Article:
So you're looking to improve your IT organization. And what if you could start today?
Let's look at a proven formula that, when properly followed, can get your operation out of its IT rut. No, it's not magic trickery, but it is something pretty darned close. You can start improving your IT program right away with what's called zero-based thinking.
Approach your IT program as if you have a clean slate from which to start.
Zero-based thinking is a concept -- really a tool -- that's been around for ages and used extensively in the business world to turn around failing companies. You can use it to work wonders in IT planning as well.
With zero-based thinking, you go back to the future by projecting forward to your ideal situation and then coming back to today and determining what must be done to make things happen. You're effectively asking: Knowing what we now know, would we still be doing the same things? It's putting hindsight to work for your IT program.
Before you get started with zero-based thinking, you need the right people on board. Trying to turn around your IT program without help will prove futile, so make sure you have the key players in the business on your side. This will likely include people in finance, HR, legal and operations. Having an executive sponsor won't hurt either.
Once you've assembled the proper team and support for some serious IT planning, ask yourselves the following questions to put zero-based thinking into action:
- If our IT program was absolutely perfect in every way, it'd have these
You'll simply go about listing how a well-oiled IT program would look, run and feel. It'll likely involve areas such as better insight and visibility, more streamlined technologies and users who "get it." Whatever your needs call for, write down the ideal situation. This is your long-term view of where your IT group needs to head.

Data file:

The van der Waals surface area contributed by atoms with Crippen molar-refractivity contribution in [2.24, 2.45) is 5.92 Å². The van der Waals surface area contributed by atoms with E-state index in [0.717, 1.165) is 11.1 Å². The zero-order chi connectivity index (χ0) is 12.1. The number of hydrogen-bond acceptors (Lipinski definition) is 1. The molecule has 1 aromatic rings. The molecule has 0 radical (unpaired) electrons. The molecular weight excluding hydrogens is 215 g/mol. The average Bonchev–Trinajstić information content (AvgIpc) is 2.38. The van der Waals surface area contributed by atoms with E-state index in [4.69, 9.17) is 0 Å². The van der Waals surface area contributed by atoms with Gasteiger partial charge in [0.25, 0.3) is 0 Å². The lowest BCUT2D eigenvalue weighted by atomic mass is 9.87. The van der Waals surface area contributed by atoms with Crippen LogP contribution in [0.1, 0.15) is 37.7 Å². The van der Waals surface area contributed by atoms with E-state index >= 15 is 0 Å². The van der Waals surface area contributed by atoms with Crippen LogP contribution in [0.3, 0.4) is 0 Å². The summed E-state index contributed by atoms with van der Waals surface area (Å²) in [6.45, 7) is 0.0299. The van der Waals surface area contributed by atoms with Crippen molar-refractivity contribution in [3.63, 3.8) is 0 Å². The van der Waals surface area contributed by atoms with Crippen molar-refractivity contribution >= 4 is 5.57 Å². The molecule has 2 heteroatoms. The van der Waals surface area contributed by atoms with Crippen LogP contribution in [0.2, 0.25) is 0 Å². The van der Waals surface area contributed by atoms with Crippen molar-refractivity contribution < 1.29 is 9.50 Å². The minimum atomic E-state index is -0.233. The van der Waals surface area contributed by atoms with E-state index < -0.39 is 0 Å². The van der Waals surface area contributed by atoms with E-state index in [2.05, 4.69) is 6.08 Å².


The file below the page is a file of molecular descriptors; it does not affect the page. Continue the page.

- Knowing what we now know, what would we have more of? Less of?
This should be easy. Everyone on your team, as well as employees elsewhere in the organization, will have their own views of how things in IT help and hinder their work lives. Take these things to heart and do something about them. This is the meat of your concerns.
Your ultimate goal is to determine what it is that you would get into or out of to make things better in IT. You know the answers to these questions. It may take some time, some debating and even some heated arguments, but eventually you and your team will have the answers.
When you have a clear view of what needs to be improved, go to the next steps in your IT planning process. These will include setting goals and determining how to hold yourselves accountable. It's the only way to get things done over the long haul without falling back into your old ways.
There's always room for improvement in IT. Spend some time on zero-based thinking. Approach your IT program as if you have a clean slate from which to start. What can you do -- what will you do -- moving forward?
About the author
Kevin Beaver has worked for himself for over 10 years as an information security consultant, expert witness, and professional speaker with Atlanta-based Principle Logic LLC. He specializes in performing independent security assessments involving information risk management and is the author/co-author of many books, including The Practical Guide to HIPAA Privacy and Security Compliance and Hacking For Dummies.
This was first published in March 2013